The King of marketing ploys
Do you know what the greatest marketing scheme in the modern history of wine has been?
a. the French Paradox
b. Beaujolais nouveau
c. the 1976 Paris tasting
e. the cult Cabernet phenomenon
All the above were brilliant, impacting the perception and sale of wine, but the greatest of them all was (b), Beaujolais nouveau. For those of you who live in a cave and don’t know what that is, it’s the first wine of the new vintage, released worldwide on the third Thursday in November amidst great furor and publicity. I almost wrote “traditionally released” because that’s how most writers refer to it, but there’s nothing “traditional” about the November release. According to some published reports, it wasn’t until 1985 that the “commercial phenomenon” of Beaujolais nouveau was invented. By the early 1990s, it was certainly set into place in California. I remember going to Kermit Lynch’s annual Beaujolais nouveau festival, in the parking lot outside his Berkeley store, where in additional to huge quantities of frothy, purple wine they’d serve grilled sausages and baguettes from Acme Bakery, next door.
Beaujolais, the wine, was nothing special prior to Beaujolais nouveau day. In my many older wine books, dating back to pre-Prohibition times, it’s scarcely mentioned. It wasn’t until the late, great Alexis Lichine’s 1979 book, Guide to the Wines and Vineyards of France, that Beaujolais nouveau found its way into a wine book in any great detail, although Lichine preferred to call it Beaujolais primeur. He colorfully describes how, on the night of Nov. 15, “hundreds and hundreds of trucks and trailers [gathered] in the Beaujolais to pick up the wine,” likening the traffic headed into the big cities as “an army convoy.” But he did not write about the worldwide phenomenon of Beaujolais nouveau, because it did not then exist.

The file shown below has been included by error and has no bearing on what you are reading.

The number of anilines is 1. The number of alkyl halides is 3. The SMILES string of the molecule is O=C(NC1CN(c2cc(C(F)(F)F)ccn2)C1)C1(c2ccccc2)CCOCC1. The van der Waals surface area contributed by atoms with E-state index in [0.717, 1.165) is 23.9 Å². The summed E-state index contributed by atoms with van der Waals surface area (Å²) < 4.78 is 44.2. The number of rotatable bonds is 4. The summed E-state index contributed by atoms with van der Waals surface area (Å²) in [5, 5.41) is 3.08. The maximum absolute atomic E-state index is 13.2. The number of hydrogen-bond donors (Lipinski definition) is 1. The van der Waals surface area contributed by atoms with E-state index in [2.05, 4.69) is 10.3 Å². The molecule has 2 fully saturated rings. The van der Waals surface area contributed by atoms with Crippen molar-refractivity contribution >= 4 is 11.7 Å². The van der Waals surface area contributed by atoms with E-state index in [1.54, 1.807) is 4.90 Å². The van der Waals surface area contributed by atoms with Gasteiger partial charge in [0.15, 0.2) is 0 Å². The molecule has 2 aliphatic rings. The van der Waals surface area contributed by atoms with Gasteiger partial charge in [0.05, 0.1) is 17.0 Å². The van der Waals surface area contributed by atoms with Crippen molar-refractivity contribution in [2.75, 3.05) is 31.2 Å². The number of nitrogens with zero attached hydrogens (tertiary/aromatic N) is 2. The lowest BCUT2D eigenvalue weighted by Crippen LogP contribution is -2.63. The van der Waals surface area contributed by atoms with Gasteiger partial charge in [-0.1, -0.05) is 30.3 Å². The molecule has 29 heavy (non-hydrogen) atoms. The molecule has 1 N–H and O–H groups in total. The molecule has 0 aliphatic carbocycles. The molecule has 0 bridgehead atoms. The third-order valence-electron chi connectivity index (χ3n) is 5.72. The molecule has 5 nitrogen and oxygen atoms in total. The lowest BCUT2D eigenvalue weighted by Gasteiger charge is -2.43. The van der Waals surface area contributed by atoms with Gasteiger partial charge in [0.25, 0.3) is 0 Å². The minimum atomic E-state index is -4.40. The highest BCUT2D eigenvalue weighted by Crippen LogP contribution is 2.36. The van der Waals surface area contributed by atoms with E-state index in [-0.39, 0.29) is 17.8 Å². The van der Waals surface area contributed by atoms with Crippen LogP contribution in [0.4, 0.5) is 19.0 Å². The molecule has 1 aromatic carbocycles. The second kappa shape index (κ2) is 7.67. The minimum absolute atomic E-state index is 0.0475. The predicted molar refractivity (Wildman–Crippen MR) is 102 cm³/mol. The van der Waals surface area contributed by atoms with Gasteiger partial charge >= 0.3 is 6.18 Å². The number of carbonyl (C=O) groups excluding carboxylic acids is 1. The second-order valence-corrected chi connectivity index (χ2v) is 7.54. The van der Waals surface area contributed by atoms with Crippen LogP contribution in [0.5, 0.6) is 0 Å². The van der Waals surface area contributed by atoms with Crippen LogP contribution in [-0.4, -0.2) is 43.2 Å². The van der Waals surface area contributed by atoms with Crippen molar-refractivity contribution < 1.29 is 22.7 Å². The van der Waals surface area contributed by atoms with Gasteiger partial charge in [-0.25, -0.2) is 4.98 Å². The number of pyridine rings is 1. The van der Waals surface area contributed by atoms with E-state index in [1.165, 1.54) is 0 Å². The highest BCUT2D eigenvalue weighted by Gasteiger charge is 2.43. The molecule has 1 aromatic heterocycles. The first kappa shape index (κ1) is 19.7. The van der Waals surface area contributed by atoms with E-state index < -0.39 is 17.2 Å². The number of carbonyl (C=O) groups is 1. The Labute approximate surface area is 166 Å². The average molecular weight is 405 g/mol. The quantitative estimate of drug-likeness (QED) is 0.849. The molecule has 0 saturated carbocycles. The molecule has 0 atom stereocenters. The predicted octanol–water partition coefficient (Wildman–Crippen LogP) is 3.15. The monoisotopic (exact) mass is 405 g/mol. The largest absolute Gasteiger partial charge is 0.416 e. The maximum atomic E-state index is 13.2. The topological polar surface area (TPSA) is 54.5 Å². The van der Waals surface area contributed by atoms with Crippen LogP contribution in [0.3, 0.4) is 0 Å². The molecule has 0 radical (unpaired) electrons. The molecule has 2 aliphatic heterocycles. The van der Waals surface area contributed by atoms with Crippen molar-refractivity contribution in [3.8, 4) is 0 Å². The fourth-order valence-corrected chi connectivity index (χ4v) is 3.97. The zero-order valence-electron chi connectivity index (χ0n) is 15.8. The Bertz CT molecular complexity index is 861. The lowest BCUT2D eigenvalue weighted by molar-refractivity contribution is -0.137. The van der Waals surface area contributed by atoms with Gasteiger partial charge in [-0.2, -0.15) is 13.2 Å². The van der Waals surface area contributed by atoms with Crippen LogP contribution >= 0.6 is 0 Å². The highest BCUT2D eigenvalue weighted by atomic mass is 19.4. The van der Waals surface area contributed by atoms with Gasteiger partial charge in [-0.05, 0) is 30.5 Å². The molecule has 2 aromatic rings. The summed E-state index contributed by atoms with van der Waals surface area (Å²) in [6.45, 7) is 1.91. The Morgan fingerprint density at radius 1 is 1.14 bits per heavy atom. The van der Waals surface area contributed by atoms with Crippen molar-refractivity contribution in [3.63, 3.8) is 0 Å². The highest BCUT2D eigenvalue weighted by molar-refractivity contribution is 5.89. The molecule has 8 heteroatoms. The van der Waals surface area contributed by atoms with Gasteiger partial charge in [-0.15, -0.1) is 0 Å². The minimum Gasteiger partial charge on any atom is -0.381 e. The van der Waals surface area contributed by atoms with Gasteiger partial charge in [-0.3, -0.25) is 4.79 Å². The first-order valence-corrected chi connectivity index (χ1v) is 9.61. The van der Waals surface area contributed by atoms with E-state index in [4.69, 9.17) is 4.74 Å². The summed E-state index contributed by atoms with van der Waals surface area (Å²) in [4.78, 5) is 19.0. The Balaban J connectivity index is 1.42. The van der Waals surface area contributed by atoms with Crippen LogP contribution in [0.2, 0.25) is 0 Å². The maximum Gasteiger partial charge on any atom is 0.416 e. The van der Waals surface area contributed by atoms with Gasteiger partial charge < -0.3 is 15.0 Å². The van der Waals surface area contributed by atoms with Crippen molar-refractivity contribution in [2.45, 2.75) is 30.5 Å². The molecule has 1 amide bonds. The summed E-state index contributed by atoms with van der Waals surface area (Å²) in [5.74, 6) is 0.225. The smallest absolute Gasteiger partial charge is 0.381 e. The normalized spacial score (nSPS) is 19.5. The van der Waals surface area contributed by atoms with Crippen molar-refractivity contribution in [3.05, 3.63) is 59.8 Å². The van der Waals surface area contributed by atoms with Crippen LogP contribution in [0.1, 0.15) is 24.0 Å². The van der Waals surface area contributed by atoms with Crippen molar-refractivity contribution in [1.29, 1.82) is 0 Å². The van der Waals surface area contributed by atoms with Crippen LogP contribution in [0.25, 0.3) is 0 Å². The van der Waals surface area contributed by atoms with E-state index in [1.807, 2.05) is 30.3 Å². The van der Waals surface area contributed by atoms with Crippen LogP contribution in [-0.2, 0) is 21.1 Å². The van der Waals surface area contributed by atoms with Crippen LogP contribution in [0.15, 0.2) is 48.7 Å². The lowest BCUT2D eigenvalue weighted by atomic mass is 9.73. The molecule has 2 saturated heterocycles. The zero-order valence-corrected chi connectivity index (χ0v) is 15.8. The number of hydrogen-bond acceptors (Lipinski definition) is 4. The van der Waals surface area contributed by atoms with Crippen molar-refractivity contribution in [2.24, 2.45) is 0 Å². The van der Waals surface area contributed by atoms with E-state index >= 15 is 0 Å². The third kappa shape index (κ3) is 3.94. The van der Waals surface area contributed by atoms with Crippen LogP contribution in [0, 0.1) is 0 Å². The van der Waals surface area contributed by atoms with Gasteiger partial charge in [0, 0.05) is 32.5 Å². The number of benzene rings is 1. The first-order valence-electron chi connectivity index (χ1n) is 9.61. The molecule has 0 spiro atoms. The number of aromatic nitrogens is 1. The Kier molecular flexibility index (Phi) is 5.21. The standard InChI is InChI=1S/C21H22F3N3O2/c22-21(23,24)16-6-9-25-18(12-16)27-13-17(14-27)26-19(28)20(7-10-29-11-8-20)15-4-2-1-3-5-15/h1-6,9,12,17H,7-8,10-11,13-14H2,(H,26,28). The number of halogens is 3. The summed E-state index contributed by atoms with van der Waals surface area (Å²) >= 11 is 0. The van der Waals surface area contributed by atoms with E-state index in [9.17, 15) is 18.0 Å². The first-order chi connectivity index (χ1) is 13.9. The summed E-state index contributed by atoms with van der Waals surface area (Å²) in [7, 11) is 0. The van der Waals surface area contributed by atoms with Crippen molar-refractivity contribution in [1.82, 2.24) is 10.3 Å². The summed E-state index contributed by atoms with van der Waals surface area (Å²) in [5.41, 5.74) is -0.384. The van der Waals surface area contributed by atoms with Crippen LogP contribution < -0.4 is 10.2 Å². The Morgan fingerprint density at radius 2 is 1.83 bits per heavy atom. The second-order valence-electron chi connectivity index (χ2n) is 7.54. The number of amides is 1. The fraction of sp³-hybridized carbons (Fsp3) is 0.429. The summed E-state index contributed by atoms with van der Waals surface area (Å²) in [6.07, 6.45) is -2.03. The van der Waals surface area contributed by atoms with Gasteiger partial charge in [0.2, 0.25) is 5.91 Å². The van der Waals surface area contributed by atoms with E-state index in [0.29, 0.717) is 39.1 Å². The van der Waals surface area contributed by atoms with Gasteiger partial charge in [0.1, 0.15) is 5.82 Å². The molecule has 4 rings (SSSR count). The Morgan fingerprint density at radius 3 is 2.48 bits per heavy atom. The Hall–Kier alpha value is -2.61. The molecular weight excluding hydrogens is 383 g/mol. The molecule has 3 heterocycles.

Wikipedia suggests that Georges Duboeuf “saw the potential for marketing Beaujolais Nouveau” and says that by the late 1970s its release in France “had become a national event,” spreading to other European countries and the U.S. in the 1980s and to Asia in the 1990s. Whatever its precise origins, Beaujolais nouveau day has elevated a rather humble wine to an excitement meriting what amounts to a holiday in the world of wine. From Beijing to Lyons and San Francisco, Beaujolais nouveau makes a lot of producers a lot of money.
Can the phenomenon be replicated with other wines? Probably not. But that should never stop clever producers and their marketing agents from trying. You never know, before-hand, what’s going to work with P.R. Nobody could have predicted Pinot Noir’s resurgence prior to Sideways, or the launch of California’s reputation before the Paris tasting. And Sixty Minutes’ episode of the French Paradox was totally unexpected, in its massive impact on consumer attitudes toward [mainly red] wine.
Anyway, this year I’m going to pick up a few bottles of Beaujolais nouveau and bring them to our family’s Thanksgiving dinner. It’s the perfect bridge wine, a little sweet, chilled like a white, fizzy and fruity. And now, I’m off to Monterey, for tomorrow’s Best of the Blue event. I’ll be taking questions on Saturday afternoon; if you want, send in yours at the Monterey Vintners’ Facebook page, and we’ll tweet back my replies!